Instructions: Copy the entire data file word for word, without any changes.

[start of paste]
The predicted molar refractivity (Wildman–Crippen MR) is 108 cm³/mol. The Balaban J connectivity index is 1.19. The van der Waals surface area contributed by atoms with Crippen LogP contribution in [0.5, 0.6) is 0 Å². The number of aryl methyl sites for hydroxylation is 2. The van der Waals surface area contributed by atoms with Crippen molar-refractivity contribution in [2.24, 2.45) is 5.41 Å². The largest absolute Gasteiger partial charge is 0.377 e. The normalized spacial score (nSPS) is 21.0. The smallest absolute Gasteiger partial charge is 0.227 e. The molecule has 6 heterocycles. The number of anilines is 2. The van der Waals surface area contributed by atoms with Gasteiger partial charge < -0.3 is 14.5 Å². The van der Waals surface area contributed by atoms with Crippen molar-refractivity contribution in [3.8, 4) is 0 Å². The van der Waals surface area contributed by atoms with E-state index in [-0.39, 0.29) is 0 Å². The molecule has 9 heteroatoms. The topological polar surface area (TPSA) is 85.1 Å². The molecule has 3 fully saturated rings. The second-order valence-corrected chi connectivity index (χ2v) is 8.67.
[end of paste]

The predicted molar refractivity (Wildman–Crippen MR) is 108 cm³/mol. The Balaban J connectivity index is 1.19. The van der Waals surface area contributed by atoms with Crippen LogP contribution in [0.5, 0.6) is 0 Å². The number of aryl methyl sites for hydroxylation is 2. The van der Waals surface area contributed by atoms with Crippen molar-refractivity contribution in [2.24, 2.45) is 5.41 Å². The largest absolute Gasteiger partial charge is 0.377 e. The normalized spacial score (nSPS) is 21.0. The smallest absolute Gasteiger partial charge is 0.227 e. The molecule has 6 heterocycles. The number of anilines is 2. The van der Waals surface area contributed by atoms with Gasteiger partial charge < -0.3 is 14.5 Å². The van der Waals surface area contributed by atoms with Crippen molar-refractivity contribution in [3.8, 4) is 0 Å². The van der Waals surface area contributed by atoms with E-state index in [-0.39, 0.29) is 0 Å². The molecule has 9 heteroatoms. The topological polar surface area (TPSA) is 85.1 Å². The molecule has 3 fully saturated rings. The second-order valence-corrected chi connectivity index (χ2v) is 8.67.